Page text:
ZTE Referred to US Court Over Iran Allegations

Former ZTE research director and Georgia Tech professor charged with conspiracy to illegally bring Chinese nationals to the United States

ZTE, the Chinese telecommunications equipment maker, will return to court on March 14 to face a new charge that it may have violated probation from its 2017 guilty plea for illegally shipping American technology to the United States. ‘Iran.

The possible violation relates to an alleged conspiracy to commit visa fraud, according to a March 4 filing in federal court in Texas.

An indictment unsealed last March accuses a former ZTE research director and professor at the Georgia Institute of Technology of conspiring to bring Chinese nationals to the United States on J-1 visas designed to work and study in institutions like Georgia Tech.

After arriving, the Chinese nationals went to work for ZTE in New Jersey, according to the indictment.

The professor, Gee-Kung Chang, pleaded not guilty. The status of ZTE’s research director Jianjun Yu is unclear. ZTE is not charged in the case.

A spokesperson for the U.S. Attorney for the Northern District of Georgia, where the visa case is pending, declined to comment.

A Justice Department spokesperson in Washington did not immediately respond to a request for comment. A lawyer for ZTE also did not immediately respond to a request for comment.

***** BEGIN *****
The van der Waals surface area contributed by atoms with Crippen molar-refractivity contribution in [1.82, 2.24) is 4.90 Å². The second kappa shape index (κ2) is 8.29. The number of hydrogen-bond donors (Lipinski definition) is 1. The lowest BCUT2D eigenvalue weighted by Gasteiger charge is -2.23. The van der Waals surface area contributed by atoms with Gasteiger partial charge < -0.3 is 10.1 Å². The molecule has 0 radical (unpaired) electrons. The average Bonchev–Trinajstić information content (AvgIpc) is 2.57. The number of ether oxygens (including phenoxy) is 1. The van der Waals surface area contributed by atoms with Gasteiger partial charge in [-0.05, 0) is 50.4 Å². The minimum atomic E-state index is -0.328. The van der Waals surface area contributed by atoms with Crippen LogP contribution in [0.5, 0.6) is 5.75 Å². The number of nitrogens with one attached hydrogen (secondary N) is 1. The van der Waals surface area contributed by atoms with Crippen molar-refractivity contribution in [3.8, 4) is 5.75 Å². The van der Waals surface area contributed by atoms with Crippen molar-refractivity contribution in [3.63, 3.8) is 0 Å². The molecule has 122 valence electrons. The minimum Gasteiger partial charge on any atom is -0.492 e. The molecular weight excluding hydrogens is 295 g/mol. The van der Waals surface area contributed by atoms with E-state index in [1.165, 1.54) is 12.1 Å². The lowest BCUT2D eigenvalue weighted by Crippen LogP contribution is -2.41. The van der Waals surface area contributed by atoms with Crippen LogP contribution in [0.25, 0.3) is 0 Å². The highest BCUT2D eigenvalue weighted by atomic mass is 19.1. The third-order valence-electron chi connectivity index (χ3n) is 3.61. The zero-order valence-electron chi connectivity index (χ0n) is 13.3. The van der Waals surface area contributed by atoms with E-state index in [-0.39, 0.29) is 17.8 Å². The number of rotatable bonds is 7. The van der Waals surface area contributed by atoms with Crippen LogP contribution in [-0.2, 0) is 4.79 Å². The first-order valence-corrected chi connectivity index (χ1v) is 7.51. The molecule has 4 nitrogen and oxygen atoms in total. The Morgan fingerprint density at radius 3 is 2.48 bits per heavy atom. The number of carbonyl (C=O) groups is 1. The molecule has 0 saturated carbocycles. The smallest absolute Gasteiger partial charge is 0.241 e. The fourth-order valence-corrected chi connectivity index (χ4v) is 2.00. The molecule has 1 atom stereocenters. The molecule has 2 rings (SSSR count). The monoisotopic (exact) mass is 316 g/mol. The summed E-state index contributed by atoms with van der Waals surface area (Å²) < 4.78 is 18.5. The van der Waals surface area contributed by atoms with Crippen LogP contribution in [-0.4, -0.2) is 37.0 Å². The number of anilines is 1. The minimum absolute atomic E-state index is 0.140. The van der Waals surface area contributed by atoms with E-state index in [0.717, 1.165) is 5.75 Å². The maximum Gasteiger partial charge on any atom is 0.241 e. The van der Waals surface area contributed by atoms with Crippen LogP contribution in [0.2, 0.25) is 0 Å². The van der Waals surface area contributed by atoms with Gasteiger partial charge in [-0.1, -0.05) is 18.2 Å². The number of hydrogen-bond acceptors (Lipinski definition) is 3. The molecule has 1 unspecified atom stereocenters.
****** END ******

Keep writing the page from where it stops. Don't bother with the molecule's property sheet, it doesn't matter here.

If ZTE is found to have violated its probation, the ramifications are unclear. But in the past, ZTE has faced massive fines and other penalties for violating US authorities.

ZTE agreed to pay $892 million and pleaded guilty in Texas in 2017 to criminal charges for violating laws that restrict the sale of American-made technology to Iran and North Korea.

A five-year investigation found that ZTE conspired to circumvent embargoes by purchasing US components, incorporating them into ZTE equipment and illegally shipping them to Iran.

Investigators also uncovered 283 shipments of telecommunications equipment to North Korea.

At the time, ZTE accepted three years of probation, a compliance program and a corporate controller.

But in 2018, the US Commerce Department said ZTE lied about executive discipline related to wrongdoing and banned ZTE from doing business with US suppliers.

ZTE paid $1 billion and agreed to change management and cooperate with a 10-year-old second controller, among other conditions, to get the ban lifted.

The Texas judge also extended the criminal case and monitor company’s probation period for an additional two years until March 22, 2022.

  • Reuters, with additional editing by George Russell


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george russell

George Russell is a Hong Kong-based freelance writer and editor who has lived in Asia since 1996. His work has appeared in the Financial Times, Wall Street Journal, Bloomberg, New York Post, Variety, Forbes, and South China Morning Post. . .

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